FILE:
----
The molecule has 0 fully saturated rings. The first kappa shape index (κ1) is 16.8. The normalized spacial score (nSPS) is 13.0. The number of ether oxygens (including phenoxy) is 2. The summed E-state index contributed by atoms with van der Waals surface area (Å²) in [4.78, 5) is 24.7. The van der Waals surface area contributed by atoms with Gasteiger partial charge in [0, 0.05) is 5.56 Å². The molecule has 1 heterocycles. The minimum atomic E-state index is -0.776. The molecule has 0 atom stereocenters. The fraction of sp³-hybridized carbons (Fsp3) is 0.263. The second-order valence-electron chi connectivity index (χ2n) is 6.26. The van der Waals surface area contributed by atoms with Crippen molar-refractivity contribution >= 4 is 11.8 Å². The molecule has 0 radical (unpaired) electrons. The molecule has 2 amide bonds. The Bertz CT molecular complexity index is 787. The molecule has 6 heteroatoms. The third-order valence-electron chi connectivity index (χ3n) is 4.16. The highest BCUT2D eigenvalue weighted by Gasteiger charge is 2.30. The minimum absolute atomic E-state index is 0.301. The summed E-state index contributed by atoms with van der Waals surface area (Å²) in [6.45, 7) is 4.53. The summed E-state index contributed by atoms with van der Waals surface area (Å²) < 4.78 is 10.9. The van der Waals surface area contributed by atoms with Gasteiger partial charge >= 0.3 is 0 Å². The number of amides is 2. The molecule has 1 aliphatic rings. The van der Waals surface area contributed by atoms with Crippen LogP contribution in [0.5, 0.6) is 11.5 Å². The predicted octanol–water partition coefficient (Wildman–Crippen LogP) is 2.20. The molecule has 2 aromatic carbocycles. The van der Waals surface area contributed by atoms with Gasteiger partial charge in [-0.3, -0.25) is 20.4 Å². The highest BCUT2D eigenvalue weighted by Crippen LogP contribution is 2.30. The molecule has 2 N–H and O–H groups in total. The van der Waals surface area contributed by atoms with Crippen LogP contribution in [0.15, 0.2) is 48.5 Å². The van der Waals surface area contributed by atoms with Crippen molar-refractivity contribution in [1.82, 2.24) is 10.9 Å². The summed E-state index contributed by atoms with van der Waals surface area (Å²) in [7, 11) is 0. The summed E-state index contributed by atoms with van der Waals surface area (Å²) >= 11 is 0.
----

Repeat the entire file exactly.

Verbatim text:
The molecule has 0 fully saturated rings. The first kappa shape index (κ1) is 16.8. The normalized spacial score (nSPS) is 13.0. The number of ether oxygens (including phenoxy) is 2. The summed E-state index contributed by atoms with van der Waals surface area (Å²) in [4.78, 5) is 24.7. The van der Waals surface area contributed by atoms with Gasteiger partial charge in [0, 0.05) is 5.56 Å². The molecule has 1 heterocycles. The minimum atomic E-state index is -0.776. The molecule has 0 atom stereocenters. The fraction of sp³-hybridized carbons (Fsp3) is 0.263. The second-order valence-electron chi connectivity index (χ2n) is 6.26. The van der Waals surface area contributed by atoms with Crippen molar-refractivity contribution >= 4 is 11.8 Å². The molecule has 0 radical (unpaired) electrons. The molecule has 2 amide bonds. The Bertz CT molecular complexity index is 787. The molecule has 6 heteroatoms. The third-order valence-electron chi connectivity index (χ3n) is 4.16. The highest BCUT2D eigenvalue weighted by Gasteiger charge is 2.30. The minimum absolute atomic E-state index is 0.301. The summed E-state index contributed by atoms with van der Waals surface area (Å²) in [6.45, 7) is 4.53. The summed E-state index contributed by atoms with van der Waals surface area (Å²) < 4.78 is 10.9. The van der Waals surface area contributed by atoms with Gasteiger partial charge >= 0.3 is 0 Å². The number of amides is 2. The molecule has 1 aliphatic rings. The van der Waals surface area contributed by atoms with Crippen LogP contribution in [0.5, 0.6) is 11.5 Å². The predicted octanol–water partition coefficient (Wildman–Crippen LogP) is 2.20. The molecule has 2 aromatic carbocycles. The van der Waals surface area contributed by atoms with Gasteiger partial charge in [-0.3, -0.25) is 20.4 Å². The highest BCUT2D eigenvalue weighted by Crippen LogP contribution is 2.30. The molecule has 2 N–H and O–H groups in total. The van der Waals surface area contributed by atoms with Crippen LogP contribution in [0.15, 0.2) is 48.5 Å². The van der Waals surface area contributed by atoms with Crippen molar-refractivity contribution in [1.82, 2.24) is 10.9 Å². The summed E-state index contributed by atoms with van der Waals surface area (Å²) in [7, 11) is 0. The summed E-state index contributed by atoms with van der Waals surface area (Å²) >= 11 is 0.